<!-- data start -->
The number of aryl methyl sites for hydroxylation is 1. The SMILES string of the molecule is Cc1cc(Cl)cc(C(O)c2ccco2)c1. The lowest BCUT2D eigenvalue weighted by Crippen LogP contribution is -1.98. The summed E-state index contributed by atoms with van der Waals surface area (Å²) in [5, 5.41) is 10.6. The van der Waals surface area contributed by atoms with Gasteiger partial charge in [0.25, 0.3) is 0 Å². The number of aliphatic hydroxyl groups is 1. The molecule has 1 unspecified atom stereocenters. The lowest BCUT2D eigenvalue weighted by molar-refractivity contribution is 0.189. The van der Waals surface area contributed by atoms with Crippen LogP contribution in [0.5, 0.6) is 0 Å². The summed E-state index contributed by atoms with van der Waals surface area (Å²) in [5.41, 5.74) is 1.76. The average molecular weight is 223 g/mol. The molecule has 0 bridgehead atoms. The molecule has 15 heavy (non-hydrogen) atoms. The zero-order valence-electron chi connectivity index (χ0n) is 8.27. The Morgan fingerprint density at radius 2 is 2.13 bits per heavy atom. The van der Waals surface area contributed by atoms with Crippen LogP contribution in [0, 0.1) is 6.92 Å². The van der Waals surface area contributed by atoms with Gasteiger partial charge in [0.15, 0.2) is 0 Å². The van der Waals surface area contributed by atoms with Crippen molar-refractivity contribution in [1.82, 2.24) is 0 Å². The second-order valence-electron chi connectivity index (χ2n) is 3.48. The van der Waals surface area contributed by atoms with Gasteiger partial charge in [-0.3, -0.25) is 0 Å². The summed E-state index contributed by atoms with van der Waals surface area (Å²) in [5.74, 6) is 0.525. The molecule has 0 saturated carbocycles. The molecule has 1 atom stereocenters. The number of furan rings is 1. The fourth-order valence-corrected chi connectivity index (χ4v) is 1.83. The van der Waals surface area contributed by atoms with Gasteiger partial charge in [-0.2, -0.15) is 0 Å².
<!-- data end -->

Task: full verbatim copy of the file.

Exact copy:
The number of aryl methyl sites for hydroxylation is 1. The SMILES string of the molecule is Cc1cc(Cl)cc(C(O)c2ccco2)c1. The lowest BCUT2D eigenvalue weighted by Crippen LogP contribution is -1.98. The summed E-state index contributed by atoms with van der Waals surface area (Å²) in [5, 5.41) is 10.6. The van der Waals surface area contributed by atoms with Gasteiger partial charge in [0.25, 0.3) is 0 Å². The number of aliphatic hydroxyl groups is 1. The molecule has 1 unspecified atom stereocenters. The lowest BCUT2D eigenvalue weighted by molar-refractivity contribution is 0.189. The van der Waals surface area contributed by atoms with Crippen LogP contribution in [0.5, 0.6) is 0 Å². The summed E-state index contributed by atoms with van der Waals surface area (Å²) in [5.41, 5.74) is 1.76. The average molecular weight is 223 g/mol. The molecule has 0 bridgehead atoms. The molecule has 15 heavy (non-hydrogen) atoms. The zero-order valence-electron chi connectivity index (χ0n) is 8.27. The Morgan fingerprint density at radius 2 is 2.13 bits per heavy atom. The van der Waals surface area contributed by atoms with Crippen LogP contribution in [0, 0.1) is 6.92 Å². The van der Waals surface area contributed by atoms with Gasteiger partial charge in [0.15, 0.2) is 0 Å². The van der Waals surface area contributed by atoms with Crippen molar-refractivity contribution in [1.82, 2.24) is 0 Å². The second-order valence-electron chi connectivity index (χ2n) is 3.48. The van der Waals surface area contributed by atoms with Gasteiger partial charge in [-0.3, -0.25) is 0 Å². The summed E-state index contributed by atoms with van der Waals surface area (Å²) in [5.74, 6) is 0.525. The molecule has 0 saturated carbocycles. The molecule has 1 atom stereocenters. The number of furan rings is 1. The fourth-order valence-corrected chi connectivity index (χ4v) is 1.83. The van der Waals surface area contributed by atoms with Gasteiger partial charge in [-0.2, -0.15) is 0 Å².